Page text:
Prior to the ACA, there was general consensus among the “players” (physicians, hospitals, insurers, government, employers) that our fragmented and super expensive US healthcare system had to change. Healthcare costs us over $3.2 trillion annually or about $10,000 per person which is more than double the per capita costs in Germany, Sweden, Canada, France, Australia and Japan. The ACA was developed with input from all the players. But because everyone had vested interests to protect, what we got was compromise, not a perfect solution, and we all know how hard it is to keep everyone happy. So what happened?

The ACA became a political football and critics quickly dubbed it “ObamaCare”. When Medicare was passed into law in 1965, it wasn’t dubbed “JohnsonCare”. We all know the more political anything becomes, the more irrational, divisive, emotional and uncivil the discourse. Facts are twisted or spun if not totally ignored and the search for blame and the development of straw man arguments begin. There is far more to the ACA, and its impact on physicians in particular, than meets the public eye.    

Hundreds of billions have been invested by the players in preparation for the changes, agreed upon in principle, to improve affordability, access and quality. “Triple Aim” is the mantra of system reform: improve overall health, enhance the experience of receiving care and lower costs. Six years into the ACA, just about every horse is out of the barn.

Repealing and replacing the ACA would be like canceling an important experiment before the results were in. The ACA has been rolled out in phases and will continue to be rolled out until 2022. We are half way. Because of all that has been invested so far, none of the critical players in healthcare (physicians, hospitals, insurers), is actively lobbying Congress to kill the ACA. Too much money has been invested in complying with the ACA, especially by physicians and hospitals. Our healthcare system will take time to “fix” and starting over or introducing new legislation half way through the 12 year ACA experiment makes no sense.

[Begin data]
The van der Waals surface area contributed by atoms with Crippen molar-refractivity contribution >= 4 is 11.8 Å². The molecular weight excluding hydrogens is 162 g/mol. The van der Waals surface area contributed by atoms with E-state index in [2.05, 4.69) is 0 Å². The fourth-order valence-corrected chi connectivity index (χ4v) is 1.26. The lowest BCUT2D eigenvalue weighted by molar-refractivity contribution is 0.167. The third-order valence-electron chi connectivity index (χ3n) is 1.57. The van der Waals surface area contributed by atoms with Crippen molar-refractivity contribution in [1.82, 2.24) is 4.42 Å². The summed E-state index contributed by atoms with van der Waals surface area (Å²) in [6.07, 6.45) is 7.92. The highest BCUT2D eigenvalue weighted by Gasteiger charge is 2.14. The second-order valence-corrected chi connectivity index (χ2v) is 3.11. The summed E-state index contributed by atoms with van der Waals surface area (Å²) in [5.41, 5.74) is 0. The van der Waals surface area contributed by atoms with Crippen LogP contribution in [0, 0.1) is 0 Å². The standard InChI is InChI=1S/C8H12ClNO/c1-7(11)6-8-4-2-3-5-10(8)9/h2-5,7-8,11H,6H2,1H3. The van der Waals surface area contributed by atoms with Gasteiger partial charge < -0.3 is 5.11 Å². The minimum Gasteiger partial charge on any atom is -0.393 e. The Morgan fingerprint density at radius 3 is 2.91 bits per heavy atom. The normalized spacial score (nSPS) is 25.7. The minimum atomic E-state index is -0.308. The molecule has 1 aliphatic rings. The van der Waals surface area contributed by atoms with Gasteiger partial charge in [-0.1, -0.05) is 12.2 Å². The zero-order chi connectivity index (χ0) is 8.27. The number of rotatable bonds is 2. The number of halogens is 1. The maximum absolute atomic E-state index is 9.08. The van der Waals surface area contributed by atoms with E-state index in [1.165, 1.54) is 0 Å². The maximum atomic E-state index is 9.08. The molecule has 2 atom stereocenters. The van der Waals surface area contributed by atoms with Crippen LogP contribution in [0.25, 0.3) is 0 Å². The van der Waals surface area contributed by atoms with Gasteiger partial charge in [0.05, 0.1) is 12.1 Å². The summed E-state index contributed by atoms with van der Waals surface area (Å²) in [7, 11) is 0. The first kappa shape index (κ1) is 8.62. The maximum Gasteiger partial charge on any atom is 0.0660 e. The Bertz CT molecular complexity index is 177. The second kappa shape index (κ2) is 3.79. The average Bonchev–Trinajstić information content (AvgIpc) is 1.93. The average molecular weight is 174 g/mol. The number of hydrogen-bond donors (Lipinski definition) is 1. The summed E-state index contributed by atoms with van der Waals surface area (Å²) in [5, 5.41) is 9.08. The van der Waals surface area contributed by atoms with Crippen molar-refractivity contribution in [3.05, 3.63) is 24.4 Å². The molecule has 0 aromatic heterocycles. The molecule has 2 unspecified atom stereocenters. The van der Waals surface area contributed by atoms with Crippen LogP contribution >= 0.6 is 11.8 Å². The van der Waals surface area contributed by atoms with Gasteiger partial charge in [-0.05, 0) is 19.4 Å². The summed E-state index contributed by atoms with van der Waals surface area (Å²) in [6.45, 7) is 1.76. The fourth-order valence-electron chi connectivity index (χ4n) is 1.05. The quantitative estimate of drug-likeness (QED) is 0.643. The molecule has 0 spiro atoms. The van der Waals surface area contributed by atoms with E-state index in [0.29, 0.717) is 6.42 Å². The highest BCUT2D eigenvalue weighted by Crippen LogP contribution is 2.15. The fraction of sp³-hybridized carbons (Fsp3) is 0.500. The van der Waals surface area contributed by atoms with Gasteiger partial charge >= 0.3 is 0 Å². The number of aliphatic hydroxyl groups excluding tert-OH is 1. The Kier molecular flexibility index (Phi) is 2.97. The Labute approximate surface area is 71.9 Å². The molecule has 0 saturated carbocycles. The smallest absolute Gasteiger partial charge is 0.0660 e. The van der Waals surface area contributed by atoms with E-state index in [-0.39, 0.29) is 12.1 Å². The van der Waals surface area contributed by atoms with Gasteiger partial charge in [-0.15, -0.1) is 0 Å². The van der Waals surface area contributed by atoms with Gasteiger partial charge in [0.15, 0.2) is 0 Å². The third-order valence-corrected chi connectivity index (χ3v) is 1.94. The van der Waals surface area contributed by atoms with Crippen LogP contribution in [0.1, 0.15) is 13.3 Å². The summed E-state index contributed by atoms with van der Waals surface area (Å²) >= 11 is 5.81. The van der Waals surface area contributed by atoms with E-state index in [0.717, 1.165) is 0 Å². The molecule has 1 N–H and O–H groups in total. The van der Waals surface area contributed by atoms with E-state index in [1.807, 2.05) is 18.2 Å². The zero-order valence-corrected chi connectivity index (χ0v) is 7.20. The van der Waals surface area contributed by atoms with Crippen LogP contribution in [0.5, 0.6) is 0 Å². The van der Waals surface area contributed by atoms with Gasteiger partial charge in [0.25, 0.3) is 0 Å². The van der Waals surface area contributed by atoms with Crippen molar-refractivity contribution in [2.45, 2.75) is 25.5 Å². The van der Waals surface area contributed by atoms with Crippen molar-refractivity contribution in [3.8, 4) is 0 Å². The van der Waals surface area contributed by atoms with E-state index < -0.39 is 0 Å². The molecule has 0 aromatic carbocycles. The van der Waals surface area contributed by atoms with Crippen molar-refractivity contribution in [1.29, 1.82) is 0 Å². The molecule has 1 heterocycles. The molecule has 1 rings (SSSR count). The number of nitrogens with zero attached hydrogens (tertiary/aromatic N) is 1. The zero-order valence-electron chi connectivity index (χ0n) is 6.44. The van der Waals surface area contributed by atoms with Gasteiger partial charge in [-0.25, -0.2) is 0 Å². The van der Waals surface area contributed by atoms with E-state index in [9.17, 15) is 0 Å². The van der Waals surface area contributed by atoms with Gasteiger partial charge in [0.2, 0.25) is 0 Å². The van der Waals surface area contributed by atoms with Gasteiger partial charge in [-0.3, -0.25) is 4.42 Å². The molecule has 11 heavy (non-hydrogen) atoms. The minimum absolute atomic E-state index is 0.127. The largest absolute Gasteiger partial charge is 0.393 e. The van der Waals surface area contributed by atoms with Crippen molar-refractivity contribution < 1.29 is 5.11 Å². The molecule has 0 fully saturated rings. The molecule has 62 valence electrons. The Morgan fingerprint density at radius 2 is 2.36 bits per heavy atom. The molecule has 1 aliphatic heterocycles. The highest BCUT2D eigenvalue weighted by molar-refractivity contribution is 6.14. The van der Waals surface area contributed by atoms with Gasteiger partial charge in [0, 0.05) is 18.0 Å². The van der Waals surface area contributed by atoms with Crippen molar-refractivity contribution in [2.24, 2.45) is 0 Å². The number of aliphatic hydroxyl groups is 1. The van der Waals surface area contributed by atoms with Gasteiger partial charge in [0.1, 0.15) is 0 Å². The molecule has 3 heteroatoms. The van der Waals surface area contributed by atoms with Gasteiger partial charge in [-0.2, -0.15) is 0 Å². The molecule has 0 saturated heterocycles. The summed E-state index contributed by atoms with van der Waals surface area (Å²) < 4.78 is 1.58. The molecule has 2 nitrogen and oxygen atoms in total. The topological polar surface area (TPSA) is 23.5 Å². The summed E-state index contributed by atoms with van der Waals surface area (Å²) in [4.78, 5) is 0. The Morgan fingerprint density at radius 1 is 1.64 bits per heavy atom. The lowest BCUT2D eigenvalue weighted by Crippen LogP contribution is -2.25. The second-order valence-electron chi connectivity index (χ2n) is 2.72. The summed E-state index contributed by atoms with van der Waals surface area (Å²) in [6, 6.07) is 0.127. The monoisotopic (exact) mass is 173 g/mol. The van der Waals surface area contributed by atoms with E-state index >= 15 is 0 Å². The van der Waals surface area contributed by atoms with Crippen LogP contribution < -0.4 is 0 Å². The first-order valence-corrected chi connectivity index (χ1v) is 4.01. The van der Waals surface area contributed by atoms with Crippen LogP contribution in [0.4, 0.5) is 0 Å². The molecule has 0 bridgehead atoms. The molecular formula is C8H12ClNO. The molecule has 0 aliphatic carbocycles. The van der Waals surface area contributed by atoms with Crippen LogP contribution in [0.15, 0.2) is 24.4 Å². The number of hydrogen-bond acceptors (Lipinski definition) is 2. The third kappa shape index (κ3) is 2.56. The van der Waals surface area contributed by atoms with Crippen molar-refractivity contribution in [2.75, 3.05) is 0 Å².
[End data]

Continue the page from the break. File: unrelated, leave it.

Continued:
As politicians, pundits and analysts pontificate, and government agencies regulate, and “big insurance” and “big pharma” bloviate about decreased profits, physicians have quietly scrambled to comply with the myriad of mandates and changes, all the while managing to take care of us. In order to get paid, or not be penalized, physicians have had to (for better or worse): master one or more electronic medical records systems; morph into “population managers”; transition from fee for service reimbursement to fee for quality or outcome; learn new and ever changing procedural and diagnostic coding; adhere to quality metrics and incentives that differ by third party payer; forfeit their autonomy by working with “care management teams”; affiliate with the alphabet soup of “health systems” out there such as ACOs (Accountable Care Organizations) and CINs (Clinically Integrated Networks); compete with retail clinics; incorporate telemedicine and on line access; and much more.

Factor in declining revenue and increasing expenses on top of all this and you can appreciate what physicians have had to deal with over the past few years. While physicians aren’t happy with every aspect of the ACA, most agree things had to change.

Despite all the regulations, mandates, confusion, and even uncertainty as to how they will eventually be paid, physicians do remarkably well according to their patients. A Harris poll from about a year ago revealed that 88% of those surveyed report they were “satisfied” with their most recent doctor visit. The aspects of a visit to the doctor’s office considered to be “very important” are: doctor’s training and expertise: 83%; doctor’s ability to access overall medical history: 65%; time spent with doctor: 58%; ease of making an appointment: 49%; efficient and simple billing process: 45%; ability to communicate with the doctor by phone or email: 44%; time spent waiting: 43%; convenience of office location: 40%; minimized paperwork 32%; office appearance: 31%.

To my knowledge, no other profession has had to endure more changes or more attacks on their autonomy than that of physician. Yet, they are exhibiting an uncanny ability to block all the “distractions” around them and focus on us in the exam room.

Physicians are a tough breed. They aren’t looking for our sympathy. Physicians are looking for us to be compliant and to take responsibility for our health. They want us to be active partners in our healthcare. Their success will depend on our success in the new reimbursement system.

Finally, I think a little understanding and appreciation are in order. Hopefully, you now have a little better idea of the conditions under which they are working. So… if your physician is running a bit behind or seems to rarely look up from his/her lap top, cut him/her some slack. Consider how they must carry on while shouldering the brunt of change.